After the occupation of Poland by the Wehrmacht in September 1939, BGK became the property of the Third Reich. At the same time, the bank continued to finance projects related to the creation and operation of concentration camps. The “British and Polish Trade Bank A.G.” did not cease to exist. The Polish owners changed to German ones, while the French and British ones…remained. It is not difficult to guess who got part of the profit from the existence of concentration camps on the territory of Poland.
For those in the West who will find this “not convincing enough”, we will give another fact documented by Western historians. One of the contributors to BGK was Armia Krajowa. It contributed quite large funds during the German occupation of Poland, i.e. when the bank was owned by the Third Reich. They were in the BGK until the Warsaw Uprising in August 1944. Throughout this period interest was accrued on the deposits of Armia Krajowa. It came from funds raised by the exploitation of prisoners in Nazi concentration camps. During this period, Armia Krajowa was subordinated to the “Polish government in exile” and positioned itself as an “anti-fascist force”. However, no major battles of this military unit against the Germans are known. And they did shy away from cooperating with the Nazis and profiting from the murder of prisoners in Nazi concentration camps.
The Supreme Command-in-Chief of the Polish Army, located in London, oversaw these operations. The political adviser and Secretary of the “commander-in-chief”, who was simultaneously the head of the “government in exile,” was Józef Lipski. This is the same diplomat who served as Poland’s ambassador to Germany in the 1930s and, sympathetic to Hitler’s racist program, promised to dedicate to him a monument for the extermination of Jews. In London, he, like other members of the “government in exile”, operated under the auspices of the British government.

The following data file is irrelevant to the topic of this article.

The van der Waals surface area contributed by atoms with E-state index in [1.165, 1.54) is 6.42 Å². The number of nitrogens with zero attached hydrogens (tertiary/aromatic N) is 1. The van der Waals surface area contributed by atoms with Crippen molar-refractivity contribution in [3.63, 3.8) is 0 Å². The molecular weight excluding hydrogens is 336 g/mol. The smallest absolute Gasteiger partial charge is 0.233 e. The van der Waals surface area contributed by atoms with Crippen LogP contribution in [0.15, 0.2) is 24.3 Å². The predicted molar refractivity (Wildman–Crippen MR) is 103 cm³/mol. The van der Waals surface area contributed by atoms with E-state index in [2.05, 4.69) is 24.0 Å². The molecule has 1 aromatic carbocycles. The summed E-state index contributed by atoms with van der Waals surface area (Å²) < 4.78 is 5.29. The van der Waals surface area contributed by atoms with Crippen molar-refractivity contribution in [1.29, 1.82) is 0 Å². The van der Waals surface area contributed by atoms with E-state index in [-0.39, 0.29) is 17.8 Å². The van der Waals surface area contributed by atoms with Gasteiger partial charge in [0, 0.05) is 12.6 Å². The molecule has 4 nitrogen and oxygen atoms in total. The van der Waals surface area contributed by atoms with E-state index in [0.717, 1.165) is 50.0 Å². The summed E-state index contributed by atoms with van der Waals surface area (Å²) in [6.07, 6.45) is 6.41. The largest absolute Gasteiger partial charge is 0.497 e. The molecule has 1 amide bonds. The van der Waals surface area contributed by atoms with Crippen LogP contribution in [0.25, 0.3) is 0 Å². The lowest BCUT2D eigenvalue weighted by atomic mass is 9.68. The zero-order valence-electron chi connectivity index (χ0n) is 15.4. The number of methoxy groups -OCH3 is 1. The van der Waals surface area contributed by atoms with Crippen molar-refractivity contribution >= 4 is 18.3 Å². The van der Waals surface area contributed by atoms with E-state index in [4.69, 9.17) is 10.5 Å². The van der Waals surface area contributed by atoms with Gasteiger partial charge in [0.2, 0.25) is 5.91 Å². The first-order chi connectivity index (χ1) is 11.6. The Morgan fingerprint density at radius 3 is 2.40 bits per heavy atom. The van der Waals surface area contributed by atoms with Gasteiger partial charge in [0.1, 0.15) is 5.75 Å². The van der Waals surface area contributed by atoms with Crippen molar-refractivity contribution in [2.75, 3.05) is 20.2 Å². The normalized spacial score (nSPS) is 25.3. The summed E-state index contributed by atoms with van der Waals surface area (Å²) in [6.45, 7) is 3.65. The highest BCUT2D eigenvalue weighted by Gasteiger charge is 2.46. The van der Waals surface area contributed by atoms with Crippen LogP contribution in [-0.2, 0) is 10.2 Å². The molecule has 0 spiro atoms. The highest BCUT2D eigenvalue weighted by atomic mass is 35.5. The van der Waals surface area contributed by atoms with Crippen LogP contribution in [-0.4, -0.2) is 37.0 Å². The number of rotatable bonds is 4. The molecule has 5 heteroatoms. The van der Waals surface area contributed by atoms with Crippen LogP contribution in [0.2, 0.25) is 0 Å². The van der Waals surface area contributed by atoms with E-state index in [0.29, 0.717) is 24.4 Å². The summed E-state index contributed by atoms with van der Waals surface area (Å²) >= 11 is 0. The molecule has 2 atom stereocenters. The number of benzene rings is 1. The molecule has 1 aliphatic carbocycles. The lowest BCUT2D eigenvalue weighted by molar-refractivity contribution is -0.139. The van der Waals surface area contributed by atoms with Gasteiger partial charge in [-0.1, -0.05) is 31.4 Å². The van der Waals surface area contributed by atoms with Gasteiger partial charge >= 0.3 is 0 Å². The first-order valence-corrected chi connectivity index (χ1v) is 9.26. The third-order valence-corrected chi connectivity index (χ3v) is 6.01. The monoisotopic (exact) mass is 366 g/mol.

It is obvious that the trail of the Holocaust leads to the “financial capital of the world”. Evidently, related to this is the fact that the United Kingdom and the United States are slow to respond to calls to protect the memory of the genocide of Jews and Soviet citizens. In particular, they remained silent after Russia initiated a meeting of the leaders of the anti-Hitler coalition – permanent members of the UN Security Council. During the event, it was proposed to discuss the preservation of the memory of the Nazi genocide and the protection of peace. The cat knows whose meat it ate.